Rosanda Mulić, Andrea Russo, Iris Jerončić Tomić
University of Split (Croatia)
Abstract. Introduction: Malaria in Croatia was endemic until 1954, when the last autochthonous cases were reported. Now we have imported cases and the disease still most commonly affects seafarers and workers temporarily employed in malaria endemic countries.
The aim of this study was to investigate ineffective malaria chemoprophylaxis among Croatian seafarers.
Materials and methods: This study used the data collected by questionnaires that followed every imported case of malaria in Croatia. In addition, a survey was conducted among the seafarers attending the Special education program at the Faculty of Maritime Studies in Split, regarding their attitudes / reasons for not using chemoprophylaxis using a short questionnaire.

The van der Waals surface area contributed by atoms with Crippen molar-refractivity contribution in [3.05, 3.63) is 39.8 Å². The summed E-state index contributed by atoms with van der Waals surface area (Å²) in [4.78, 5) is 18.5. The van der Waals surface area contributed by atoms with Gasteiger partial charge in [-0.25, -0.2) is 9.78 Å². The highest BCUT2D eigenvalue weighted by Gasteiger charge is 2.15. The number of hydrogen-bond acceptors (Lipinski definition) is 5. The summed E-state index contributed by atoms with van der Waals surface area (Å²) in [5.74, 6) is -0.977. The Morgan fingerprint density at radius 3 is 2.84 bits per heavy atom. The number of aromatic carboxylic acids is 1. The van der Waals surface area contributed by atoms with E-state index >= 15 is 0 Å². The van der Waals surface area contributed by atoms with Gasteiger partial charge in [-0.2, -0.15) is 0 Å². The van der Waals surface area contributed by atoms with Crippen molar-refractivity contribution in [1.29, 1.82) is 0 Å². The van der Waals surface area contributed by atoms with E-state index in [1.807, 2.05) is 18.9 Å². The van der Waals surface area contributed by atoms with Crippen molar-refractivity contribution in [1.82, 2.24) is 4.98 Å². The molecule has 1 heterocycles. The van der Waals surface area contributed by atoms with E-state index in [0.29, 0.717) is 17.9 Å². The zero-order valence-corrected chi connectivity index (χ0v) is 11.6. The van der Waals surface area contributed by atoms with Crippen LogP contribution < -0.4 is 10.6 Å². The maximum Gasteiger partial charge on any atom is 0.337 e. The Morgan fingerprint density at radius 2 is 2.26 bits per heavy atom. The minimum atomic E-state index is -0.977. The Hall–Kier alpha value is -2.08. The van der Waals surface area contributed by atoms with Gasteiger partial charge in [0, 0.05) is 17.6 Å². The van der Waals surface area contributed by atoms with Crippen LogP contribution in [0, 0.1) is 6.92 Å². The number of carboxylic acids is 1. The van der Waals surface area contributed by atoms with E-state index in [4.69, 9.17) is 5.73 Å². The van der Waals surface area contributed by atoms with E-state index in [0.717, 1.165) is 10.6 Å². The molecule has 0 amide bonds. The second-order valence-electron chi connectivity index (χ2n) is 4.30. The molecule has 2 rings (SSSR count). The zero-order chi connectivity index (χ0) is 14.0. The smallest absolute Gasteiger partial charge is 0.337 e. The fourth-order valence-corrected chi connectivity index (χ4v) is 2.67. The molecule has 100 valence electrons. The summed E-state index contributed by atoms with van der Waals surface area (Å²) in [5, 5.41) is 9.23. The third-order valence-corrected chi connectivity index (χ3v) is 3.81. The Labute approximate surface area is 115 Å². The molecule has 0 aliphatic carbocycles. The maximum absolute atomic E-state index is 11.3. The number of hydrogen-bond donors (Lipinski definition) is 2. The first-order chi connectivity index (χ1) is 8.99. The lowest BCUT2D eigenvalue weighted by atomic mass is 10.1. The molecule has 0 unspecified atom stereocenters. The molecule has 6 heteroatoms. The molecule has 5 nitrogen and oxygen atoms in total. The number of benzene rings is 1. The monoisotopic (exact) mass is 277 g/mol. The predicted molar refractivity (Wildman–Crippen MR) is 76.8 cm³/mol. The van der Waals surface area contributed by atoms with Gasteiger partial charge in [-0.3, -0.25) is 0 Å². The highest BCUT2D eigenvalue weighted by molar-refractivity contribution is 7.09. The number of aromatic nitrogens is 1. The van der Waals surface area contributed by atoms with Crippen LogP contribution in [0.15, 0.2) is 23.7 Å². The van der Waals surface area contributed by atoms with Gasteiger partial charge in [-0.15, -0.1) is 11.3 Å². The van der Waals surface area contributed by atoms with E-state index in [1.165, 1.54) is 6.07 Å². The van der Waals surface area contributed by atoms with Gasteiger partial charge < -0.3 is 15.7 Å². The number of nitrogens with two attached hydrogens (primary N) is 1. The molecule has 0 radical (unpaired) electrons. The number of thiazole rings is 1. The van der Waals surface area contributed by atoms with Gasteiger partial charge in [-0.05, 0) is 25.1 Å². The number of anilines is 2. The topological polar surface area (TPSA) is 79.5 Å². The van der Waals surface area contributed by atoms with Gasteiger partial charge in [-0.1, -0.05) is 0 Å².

Results: From the 1st January 2007 to 31st December 2019 there was a total of 108 imported malaria cases in Croatia, of which 22 (20.37%) referred to seafarers. In situations reporting the information whether the infected seafarers used chemoprophylaxis, twenty seafarers (91% of the overall infected) responded that they had not used chemoprophylaxis, while two of them (9.0%) responded that they had used it incorrectly.
Conclusion: It appears that the main reason for avoiding chemoprophylaxis is the fear of side-effects. Some of the respondents, particularly the young ones, stated that they were not vaccinated – which is a proof of ignorance, as the vaccine does not exist. How to familiarise and motivate maritime students and seafarers to participate actively in protection against malaria – this is an issue that is important not only in Croatia but, presumably, in other countries as well.
Keywords: malaria; seafarers; chemoprophylaxis